The old darky beamed happily after the retreating carriage; then, with his hand tightly clasped about the precious roll of greenbacks for which he had so willingly bartered his freedom, he began a tour of the Cotesville stores. When at length he staggered into the big grocery store for his final purchases he was laden with a miscellaneous collection of Christmas packages from which he was cheerfully disentangled by the bulky proprietor himself. Uncle Noah made a critical pilgrimage about the store, pausing at last before a counter where the proprietor had laid out a number of turkeys for the careful inspection of this beaming shopper about to select an understudy for the incomparable Job. A very respectable fowl was presently mantled in brown paper and laid beside the other bundles, along with sundry bags of cranberries and apples, oranges and nuts, celery and raisins, cigars for the Colonel, a box of candy for Mrs. Fairfax, huge bunches of holly and mistletoe, Christmas wreaths for the windows, and a great bag of cracked corn for the reprieved tyrant gloomily roosting in the ruined hut.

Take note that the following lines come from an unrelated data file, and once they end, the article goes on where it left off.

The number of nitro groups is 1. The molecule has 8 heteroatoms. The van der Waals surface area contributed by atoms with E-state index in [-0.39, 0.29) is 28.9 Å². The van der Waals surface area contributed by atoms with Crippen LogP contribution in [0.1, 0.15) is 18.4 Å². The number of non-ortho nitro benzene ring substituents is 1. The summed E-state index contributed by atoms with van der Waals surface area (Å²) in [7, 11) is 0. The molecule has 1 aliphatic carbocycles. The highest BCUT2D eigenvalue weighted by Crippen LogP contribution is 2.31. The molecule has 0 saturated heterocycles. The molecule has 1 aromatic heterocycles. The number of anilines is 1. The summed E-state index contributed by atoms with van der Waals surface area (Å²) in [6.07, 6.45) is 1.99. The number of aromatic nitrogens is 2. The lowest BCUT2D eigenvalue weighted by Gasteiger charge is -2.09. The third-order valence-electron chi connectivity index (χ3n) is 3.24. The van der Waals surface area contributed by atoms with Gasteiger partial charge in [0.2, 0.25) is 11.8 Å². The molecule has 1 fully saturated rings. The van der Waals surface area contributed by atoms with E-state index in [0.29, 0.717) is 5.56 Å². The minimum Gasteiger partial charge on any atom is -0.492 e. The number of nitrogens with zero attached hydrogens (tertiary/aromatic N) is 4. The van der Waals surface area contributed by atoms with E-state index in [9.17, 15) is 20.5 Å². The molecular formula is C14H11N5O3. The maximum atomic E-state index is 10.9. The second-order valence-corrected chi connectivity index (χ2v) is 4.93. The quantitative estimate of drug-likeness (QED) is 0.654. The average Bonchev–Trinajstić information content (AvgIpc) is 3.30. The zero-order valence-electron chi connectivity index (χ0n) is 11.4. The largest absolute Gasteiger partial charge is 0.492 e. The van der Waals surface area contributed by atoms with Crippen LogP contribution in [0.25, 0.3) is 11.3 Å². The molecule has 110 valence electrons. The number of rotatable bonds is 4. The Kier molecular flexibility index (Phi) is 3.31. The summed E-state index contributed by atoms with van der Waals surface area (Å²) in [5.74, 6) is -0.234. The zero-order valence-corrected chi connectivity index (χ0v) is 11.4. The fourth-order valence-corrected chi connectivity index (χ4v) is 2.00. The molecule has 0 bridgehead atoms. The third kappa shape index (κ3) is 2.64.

As Uncle Noah carefully counted out the money required to purchase this astonishing outlay the bulky proprietor tasked pleasantly: "Uncle Noah, do you happen to know where I can get a good woman to scrub up my store every morning?"
Uncle Noah fingered his scarfpin uncertainly. "How much do yoh pay foh de work?" he queried.
"Fifty cents a day."
The negro leaned forward in tense expectancy. "Do yoh 'spect I could do it?" he demanded excitedly.
The proprietor, secretly astonished by the old man's manner, nodded assuringly. "Why, yes, you could easily; it's nothing much; but the Colonel—"
"Colonel doan have foh to know," exclaimed Uncle Noah. "I comes yere mornin's foh he's up—an I 'clare to goodness, sah, I needs de money mos' powahful."
The proprietor was easy-going and too phlegmatic to harbor curiosity. So the bargain was straightway sealed under a pledge of deepest secrecy.